how their payment plans are being impacted. As part of these efforts, CFOs should order a review of financial covenants and potential penalties for late or
missed payments, analyse supplier contract terms for opportunities to conserve cash, and maintain contact with lenders to keep them current on how the business is being impacted by the economic slowdown. Other potential considerations for receivables include factoring and asset-backed securitisation.
 

Cost management/cost takeout

In the push for liquidity, finding opportunities to reduce costs will go hand-in-hand with looking for new ways to bring in cash. Options include hiring freezes and full or partial furloughs to reduce labor costs, reevaluating inventory strategies, standardising and automating processes to improve productivity, and trimming or halting non-essential expenditures.
One way to get started is by executing a rapid cost diagnostic with a hypothesis-led approach using pre-built analytics and cost benchmarks. This can help leadership teams set the right targets, quickly, rather than mandating blunt cuts that will inhibit operations once the economy begins to improve. As part of this process, CFOs can appoint “cash champions” to ensure that cash is kept at the heart of decision-making across the organisation.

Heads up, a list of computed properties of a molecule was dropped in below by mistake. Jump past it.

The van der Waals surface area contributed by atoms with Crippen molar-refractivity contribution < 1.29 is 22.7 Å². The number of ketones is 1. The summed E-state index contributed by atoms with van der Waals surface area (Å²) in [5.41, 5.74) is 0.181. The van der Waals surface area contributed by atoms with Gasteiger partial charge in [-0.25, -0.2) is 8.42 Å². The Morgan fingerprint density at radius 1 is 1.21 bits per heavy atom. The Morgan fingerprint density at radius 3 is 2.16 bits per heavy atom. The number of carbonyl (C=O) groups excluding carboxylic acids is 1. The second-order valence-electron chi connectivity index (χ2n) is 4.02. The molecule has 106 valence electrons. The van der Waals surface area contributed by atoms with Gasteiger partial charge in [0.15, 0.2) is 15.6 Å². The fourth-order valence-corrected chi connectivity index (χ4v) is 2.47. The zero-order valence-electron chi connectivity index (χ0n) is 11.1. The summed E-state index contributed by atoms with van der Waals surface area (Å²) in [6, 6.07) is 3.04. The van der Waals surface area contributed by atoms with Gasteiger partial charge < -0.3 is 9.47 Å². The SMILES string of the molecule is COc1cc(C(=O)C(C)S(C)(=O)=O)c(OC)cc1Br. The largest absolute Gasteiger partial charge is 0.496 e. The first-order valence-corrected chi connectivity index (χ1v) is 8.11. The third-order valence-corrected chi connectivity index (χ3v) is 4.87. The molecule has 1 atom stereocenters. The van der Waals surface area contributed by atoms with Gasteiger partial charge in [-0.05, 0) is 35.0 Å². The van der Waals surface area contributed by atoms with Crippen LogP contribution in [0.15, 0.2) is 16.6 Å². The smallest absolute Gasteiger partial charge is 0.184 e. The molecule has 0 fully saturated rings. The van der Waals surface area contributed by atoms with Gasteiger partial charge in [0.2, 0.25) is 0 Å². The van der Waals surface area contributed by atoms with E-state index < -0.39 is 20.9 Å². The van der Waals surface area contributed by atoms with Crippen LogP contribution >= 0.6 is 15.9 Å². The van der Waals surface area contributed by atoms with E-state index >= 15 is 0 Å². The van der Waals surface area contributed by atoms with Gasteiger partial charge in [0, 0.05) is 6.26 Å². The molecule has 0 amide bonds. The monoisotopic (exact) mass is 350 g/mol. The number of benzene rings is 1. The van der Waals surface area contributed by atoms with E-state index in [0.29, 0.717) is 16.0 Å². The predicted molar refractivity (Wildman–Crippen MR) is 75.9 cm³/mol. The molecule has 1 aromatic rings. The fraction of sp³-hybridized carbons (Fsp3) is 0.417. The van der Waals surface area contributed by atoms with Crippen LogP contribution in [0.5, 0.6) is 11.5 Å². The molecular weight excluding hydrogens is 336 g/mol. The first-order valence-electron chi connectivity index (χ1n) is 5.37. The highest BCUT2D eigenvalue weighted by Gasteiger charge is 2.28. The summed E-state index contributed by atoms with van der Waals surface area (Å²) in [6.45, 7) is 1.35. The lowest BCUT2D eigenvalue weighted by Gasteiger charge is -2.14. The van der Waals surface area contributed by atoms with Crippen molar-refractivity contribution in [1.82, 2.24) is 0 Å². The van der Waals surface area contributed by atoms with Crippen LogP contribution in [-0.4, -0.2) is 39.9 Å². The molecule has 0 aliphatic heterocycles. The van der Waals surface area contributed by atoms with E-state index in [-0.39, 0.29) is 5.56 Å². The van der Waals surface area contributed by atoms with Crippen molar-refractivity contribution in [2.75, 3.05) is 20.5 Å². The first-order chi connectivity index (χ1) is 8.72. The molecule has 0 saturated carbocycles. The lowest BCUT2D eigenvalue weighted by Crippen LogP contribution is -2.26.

While workforce reductions have already been shown to be inevitable in many industries, they are difficult under the best of circumstances and can make recovery efforts challenging when economic conditions improve. Companies that have a strong balance sheet or that anticipate a rapid rebound when COVID-19 has been contained, may want to use furloughs as a last-resort.

Looking further ahead, organisations that use this moment to trim costs within their own
operations can then begin to position themselves for greater efficiency in the future through smart use of technology, automation, analytics, spend controls and optimised delivery of support services.

Business planning and forecasting
Many organisations have found that business plans and forecasts developed as recently as a few weeks ago are no longer viable. Given the economic ambiguity, many are struggling to realign their financial outlook in order to provide appropriate guidance to shareholders
and other stakeholders.


Along with updating revenue forecasts, companies need to plan for optimising outcomes in this new environment. As they pivot to address near-term challenges, they will need to assess the impact of COVID-19 and other external datasets on their financials and cash forecasts. Among other things, CFOs are seeing heavy strain on the supply chain, and it will be critical to evaluate the impact on their geographic manufacturing and distribution footprint. All of this will be important groundwork for providing the right decision support as we exit this global challenge. Now is the time to address the immediate need, but also to lay the foundation for creating future value from the business planning and forecasting process.

Conclusion
The speed and depth of the economic repercussions from COVID-19 are unparalleled in modern history, simultaneously testing the financial resources and human resiliency of all industries. Given the enormity of the challenges they face, CFOs must act swiftly and decisively to protect their people, meet ongoing financial close and reporting commitments, maintain cash flow, sustain their businesses, and be ready to rebound when COVID-19 abates. KPMG Ghana has the experience, skills, and resources to assist in these efforts now.